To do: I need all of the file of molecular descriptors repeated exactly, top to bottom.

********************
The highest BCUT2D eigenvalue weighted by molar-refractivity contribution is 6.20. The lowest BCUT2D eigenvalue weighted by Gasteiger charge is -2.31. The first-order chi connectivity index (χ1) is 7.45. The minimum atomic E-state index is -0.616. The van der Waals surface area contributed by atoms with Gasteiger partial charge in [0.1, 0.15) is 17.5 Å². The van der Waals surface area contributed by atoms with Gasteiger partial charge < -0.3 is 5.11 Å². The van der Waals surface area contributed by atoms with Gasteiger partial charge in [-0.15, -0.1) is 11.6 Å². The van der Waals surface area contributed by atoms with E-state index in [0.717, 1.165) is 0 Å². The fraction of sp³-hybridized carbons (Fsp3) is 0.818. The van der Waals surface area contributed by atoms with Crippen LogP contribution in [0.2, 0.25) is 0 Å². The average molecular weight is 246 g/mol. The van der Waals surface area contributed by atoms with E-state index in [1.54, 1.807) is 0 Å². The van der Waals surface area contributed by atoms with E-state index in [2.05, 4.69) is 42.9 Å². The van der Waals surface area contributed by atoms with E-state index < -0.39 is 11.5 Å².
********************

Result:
The highest BCUT2D eigenvalue weighted by molar-refractivity contribution is 6.20. The lowest BCUT2D eigenvalue weighted by Gasteiger charge is -2.31. The first-order chi connectivity index (χ1) is 7.45. The minimum atomic E-state index is -0.616. The van der Waals surface area contributed by atoms with Gasteiger partial charge in [0.1, 0.15) is 17.5 Å². The van der Waals surface area contributed by atoms with Gasteiger partial charge < -0.3 is 5.11 Å². The van der Waals surface area contributed by atoms with Gasteiger partial charge in [-0.15, -0.1) is 11.6 Å². The van der Waals surface area contributed by atoms with E-state index in [0.717, 1.165) is 0 Å². The fraction of sp³-hybridized carbons (Fsp3) is 0.818. The van der Waals surface area contributed by atoms with Crippen LogP contribution in [0.2, 0.25) is 0 Å². The average molecular weight is 246 g/mol. The van der Waals surface area contributed by atoms with E-state index in [1.54, 1.807) is 0 Å². The van der Waals surface area contributed by atoms with E-state index in [2.05, 4.69) is 42.9 Å². The van der Waals surface area contributed by atoms with E-state index < -0.39 is 11.5 Å².